Privateer Profile: Travis SewellThursday, March 20, 2008 | 1:57 PM
If you scroll down through the Lites class main event results from Minneapolis, you’ll notice Travis Sewell in thirteenth. You may be wondering who Travis Sewell is: Well, he’s a 20-year-old who calls home Westville, Indiana, and he has a brother, Shane, that also races professionally. He’s sponsored by MD Racing USA, WB Racing Suzuki, Pro Grip, Airoh, TCX, Vortex, and Dunlop. But that’s all you can learn from the website. We decided to give Travis a call for today’s Sponsorhouse.com Privateer Profile to learn more.
Where are you at?
I’m at the Georgia Practice Facility. I’ve been here since probably January!
Well, judging from your finish in Minneapolis, it looks like it’s paying off for you.
Yeah, I’ve had two thirteenths so far this season, but I’m hoping for a top-ten in Dallas.
Thirteen seems to be your lucky number.
[Laughs] Yeah, I was actually number 13 in Arenacross because that’s where I finished in points last year!
I think I read somewhere that you recently got a new sponsor, is that correct?
Yeah, I just signed with the Toshiba/MD Racing Suzuki team.
Travis finished 13th in the Lites class in Indianapolis and Minneapolis. photo: Matt Ware
Daniel Sani was riding for them, but he got hurt and they were in need of a replacement rider, so Cole Gress from Suzuki called up Jim Chamberlain, the manager, and I ended up getting the ride.
Travis finished 13th in the Lites class in Indianapolis and Minneapolis.
photo: Matt Ware
Who were you riding for prior to that?
I was riding for Pro Source out of Illinois.
You’re from Indiana, so that’s pretty close to home, right?
Yeah, it’s only like an hour and a half from my house.
Well, give us some background about your racing career. How and when did you get started?
I started riding when I was nine and just rode for fun until I was about 15. I started taking it a little more serious, got homeschooled, and then when I turned 17, we started coming down South during the winters and that’s when stuff started working out for us. Now I’m just trying to make a name for myself.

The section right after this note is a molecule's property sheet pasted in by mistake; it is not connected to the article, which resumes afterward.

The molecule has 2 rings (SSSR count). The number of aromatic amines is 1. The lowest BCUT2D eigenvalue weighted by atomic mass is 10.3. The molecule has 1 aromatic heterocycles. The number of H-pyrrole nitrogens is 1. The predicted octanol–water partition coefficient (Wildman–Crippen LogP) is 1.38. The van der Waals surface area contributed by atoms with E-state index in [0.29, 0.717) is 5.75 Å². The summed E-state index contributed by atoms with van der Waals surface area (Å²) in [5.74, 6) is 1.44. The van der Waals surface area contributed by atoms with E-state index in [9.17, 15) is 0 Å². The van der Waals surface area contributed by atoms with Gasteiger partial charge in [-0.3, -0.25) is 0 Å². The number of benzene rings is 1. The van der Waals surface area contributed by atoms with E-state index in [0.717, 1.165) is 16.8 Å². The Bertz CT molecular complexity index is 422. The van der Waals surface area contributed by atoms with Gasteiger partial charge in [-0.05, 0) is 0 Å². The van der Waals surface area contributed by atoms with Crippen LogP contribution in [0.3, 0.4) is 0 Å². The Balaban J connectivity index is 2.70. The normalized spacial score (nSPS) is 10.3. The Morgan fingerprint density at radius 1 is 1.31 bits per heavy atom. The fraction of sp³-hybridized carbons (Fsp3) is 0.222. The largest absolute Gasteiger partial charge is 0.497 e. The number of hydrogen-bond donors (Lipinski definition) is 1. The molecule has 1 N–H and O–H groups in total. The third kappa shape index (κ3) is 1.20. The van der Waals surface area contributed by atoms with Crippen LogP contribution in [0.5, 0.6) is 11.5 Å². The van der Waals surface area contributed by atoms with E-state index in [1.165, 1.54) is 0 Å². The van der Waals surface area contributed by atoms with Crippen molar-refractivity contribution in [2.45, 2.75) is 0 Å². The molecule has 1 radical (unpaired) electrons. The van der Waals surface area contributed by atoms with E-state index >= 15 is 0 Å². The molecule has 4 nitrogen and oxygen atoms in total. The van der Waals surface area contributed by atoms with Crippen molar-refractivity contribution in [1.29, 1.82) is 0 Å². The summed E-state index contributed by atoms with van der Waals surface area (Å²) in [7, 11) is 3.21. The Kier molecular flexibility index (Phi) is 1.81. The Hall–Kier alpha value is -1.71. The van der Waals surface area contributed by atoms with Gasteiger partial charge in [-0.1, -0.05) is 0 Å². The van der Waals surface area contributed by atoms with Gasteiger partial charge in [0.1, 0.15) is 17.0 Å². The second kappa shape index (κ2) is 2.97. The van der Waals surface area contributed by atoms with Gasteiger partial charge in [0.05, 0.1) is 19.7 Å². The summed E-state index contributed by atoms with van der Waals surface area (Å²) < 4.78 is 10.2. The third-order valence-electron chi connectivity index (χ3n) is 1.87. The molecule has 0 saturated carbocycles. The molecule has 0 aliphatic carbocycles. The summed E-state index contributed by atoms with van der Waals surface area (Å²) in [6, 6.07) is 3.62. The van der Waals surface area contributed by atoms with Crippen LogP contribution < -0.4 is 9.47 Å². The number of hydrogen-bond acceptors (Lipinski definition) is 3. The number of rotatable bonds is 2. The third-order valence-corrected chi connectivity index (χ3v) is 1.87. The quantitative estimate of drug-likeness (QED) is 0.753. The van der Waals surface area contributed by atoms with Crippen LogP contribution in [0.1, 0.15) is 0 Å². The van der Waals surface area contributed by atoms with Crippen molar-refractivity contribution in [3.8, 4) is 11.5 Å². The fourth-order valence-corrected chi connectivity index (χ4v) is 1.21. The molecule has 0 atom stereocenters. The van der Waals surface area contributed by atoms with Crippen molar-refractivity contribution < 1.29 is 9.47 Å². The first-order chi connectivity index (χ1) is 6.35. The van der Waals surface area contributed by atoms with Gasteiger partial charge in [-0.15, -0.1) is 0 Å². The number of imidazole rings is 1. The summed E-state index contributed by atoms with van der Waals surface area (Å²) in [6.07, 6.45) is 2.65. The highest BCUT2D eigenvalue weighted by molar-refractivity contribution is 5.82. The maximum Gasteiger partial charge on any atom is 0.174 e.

You really didn’t race too much amateur stuff, did you?
Not really, I was hurt a lot of my amateur career, and I wasn’t up to speed until like 2005. I had a third at Lake Whitney that year in the Four-Stroke class, and I won a couple motos in the Mini Olympics.
Did you pick up some support after that?
Not as much as I thought I would’ve. Most of my sponsors this year came from riding supercross last year.
What was your best finish in supercross last year?
I made three Lites main events and my best finish was a fourteenth in Orlando.
Red Bud’s Amy Ritchie is always telling us about you. She’s one of your biggest supporters!
Yeah, we live 40 minutes from Red Bud and we’ve always ridden and raced there. My mom works at the track sometimes and we’ve just become really good friends. Amy and everyone at Red Bud actually sponsored us a few times last year, which was really cool. Everything helps out!
Right now, I think we’re both about the same speed; I don’t want to start any wars there! [Laughs] But we ride together quite a bit.
He’s on Kawasakis, though, right?
Yeah, he was riding for Babbitt’s Kawasaki in Arenacross, and I think they’re going to continue helping him out for the rest of the season.
Well, what’s the plan for the rest of the season?
I’m working my butt off right now and I want to be in the top 10 in the next three races. I know I’m right there. I just have to pick up like a half-second a lap.
This is Travis's brother, Shane. photo: Steve Cox
That’s actually up in the air right now, I think it’s supercross-only, but they may be working something out for the nationals. If not, I’ll just be doing them on my own, I guess.
This is Travis's brother, Shane.
photo: Steve Cox
If that ride doesn’t work out, I’m sure someone would be willing to pick you up. Who do you want to thank for getting you this far, Travis?
First of all I’d like to thank my parents for being behind me the whole time—without them I wouldn’t be where I’m at today. Rusty out at Pro Source, he’s helped us out for quite a while and without him we wouldn’t have bikes. Jim Chamberlain at WB Racing Suzuki for giving the opportunity to ride for him, and the rest of my sponsors and family for all of the support.